2.50
Hdl Handle:
http://hdl.handle.net/10755/159031
Type:
Presentation
Title:
Senior Apartment Residents' Reported Self-Care Activities
Abstract:
Senior Apartment Residents' Reported Self-Care Activities
Conference Sponsor:Midwest Nursing Research Society
Conference Year:2006
Author:Hertz, Judith, PhD, MSN, BSN, R
P.I. Institution Name:Northern Illinois University
Title:Assistant Professor
Contact Address:School of Nursing, 1240 Normal Road, DeKalb, IL, 60115, USA
Contact Telephone:815/753-0662
Co-Authors:Jeanette Rossetti, EdD, MSN, BSN, RN, Assistant Professor
Purpose: The purpose of this study, part of a larger triangulated study, was to describe self-care activities reported by older adults living independently in apartments. Problem: Most of the growing older adult population lives independently and is relatively healthy despite the presence of chronic illnesses and functional declines. The activities older adults employ to manage their health processes are poorly understood. Improved understanding would facilitate nurses' abilities to design health promotion interventions for this population. Framework: The mid-range self-care theory from Modeling and Role-Modeling nursing theory (Erickson, Tomlin & Swain, 1988) framed the study. In this theory, self-care activities are unique and incorporate mobilizing self-care knowledge and resources to influence one's health. Participants: Persons 65 and older who lived in a seniors' apartment building volunteered to participate in a follow-up interview after completion of written surveys. To obtain diverse perspectives, interview respondents were purposefully selected based on age, self-rated health and gender. Sampling continued until data saturation. The final sample was comprised of 10 women and 4 men ranging in age from 67 to 91 years. Methods: A semi-structured interview guide elicited respondents' perceptions of their self-care activities. The 45-minute, tape-recorded interview was conducted in a private area of each respondent's apartment building and then transcribed verbatim. Data were analyzed using traditional thematic analysis (Miles & Huberman, 1994). Results: Sixteen categories of self-care activities emerged from the data. These categories clustered around five emergent themes: (a) adapting to life as an older adult; (b) meeting needs for affiliated-individuation; (c) using self-care knowledge to promote and strive for holistic health; (d) self-managing health problems and issues; and (e) preventing health problems and issues. Implications: Findings represent older adults' self-care activities. Implications will be delineated for health promotion via nursing practice, theory development and future research regarding older adults.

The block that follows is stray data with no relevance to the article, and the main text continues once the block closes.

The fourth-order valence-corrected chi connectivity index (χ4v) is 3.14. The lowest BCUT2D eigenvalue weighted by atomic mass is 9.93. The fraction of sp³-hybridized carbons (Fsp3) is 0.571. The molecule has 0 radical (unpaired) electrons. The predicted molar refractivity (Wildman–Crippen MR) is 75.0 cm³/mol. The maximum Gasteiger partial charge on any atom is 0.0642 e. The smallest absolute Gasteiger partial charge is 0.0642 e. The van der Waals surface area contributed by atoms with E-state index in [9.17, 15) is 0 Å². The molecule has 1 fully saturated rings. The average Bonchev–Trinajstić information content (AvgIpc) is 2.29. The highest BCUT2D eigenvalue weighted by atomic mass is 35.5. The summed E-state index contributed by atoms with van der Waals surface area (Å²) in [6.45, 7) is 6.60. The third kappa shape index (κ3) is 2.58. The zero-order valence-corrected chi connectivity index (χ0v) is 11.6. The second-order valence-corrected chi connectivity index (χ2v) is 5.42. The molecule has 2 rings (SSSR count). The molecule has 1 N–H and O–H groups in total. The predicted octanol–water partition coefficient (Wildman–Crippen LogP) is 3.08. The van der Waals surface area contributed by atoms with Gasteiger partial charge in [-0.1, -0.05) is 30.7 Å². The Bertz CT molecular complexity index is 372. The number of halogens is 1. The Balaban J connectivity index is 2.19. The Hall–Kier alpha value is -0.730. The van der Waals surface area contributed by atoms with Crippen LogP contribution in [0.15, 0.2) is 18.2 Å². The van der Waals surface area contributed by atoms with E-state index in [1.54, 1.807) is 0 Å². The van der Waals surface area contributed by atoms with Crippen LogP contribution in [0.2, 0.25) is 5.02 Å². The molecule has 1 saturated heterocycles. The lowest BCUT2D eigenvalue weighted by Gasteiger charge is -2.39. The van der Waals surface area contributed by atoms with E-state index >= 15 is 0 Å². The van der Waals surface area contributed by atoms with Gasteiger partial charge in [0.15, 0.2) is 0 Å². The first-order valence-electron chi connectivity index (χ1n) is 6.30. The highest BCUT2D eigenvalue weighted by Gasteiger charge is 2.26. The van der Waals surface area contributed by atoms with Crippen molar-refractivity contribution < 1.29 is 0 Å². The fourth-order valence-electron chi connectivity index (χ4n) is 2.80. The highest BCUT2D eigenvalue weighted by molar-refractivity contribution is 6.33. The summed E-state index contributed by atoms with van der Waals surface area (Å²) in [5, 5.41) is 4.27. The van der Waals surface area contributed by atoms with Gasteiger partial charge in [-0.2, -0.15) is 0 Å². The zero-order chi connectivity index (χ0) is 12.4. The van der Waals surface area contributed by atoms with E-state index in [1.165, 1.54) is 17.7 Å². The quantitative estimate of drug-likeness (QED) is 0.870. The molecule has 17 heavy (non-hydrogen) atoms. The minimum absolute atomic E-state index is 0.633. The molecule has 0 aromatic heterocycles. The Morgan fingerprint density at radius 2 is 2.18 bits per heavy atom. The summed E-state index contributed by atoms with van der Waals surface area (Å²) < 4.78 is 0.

Repository Posting Date:
26-Oct-2011
Date of Publication:
17-Oct-2011
Sponsors:
Midwest Nursing Research Society

Full metadata record

DC FieldValue Language
dc.typePresentationen_GB
dc.titleSenior Apartment Residents' Reported Self-Care Activitiesen_GB
dc.identifier.urihttp://hdl.handle.net/10755/159031-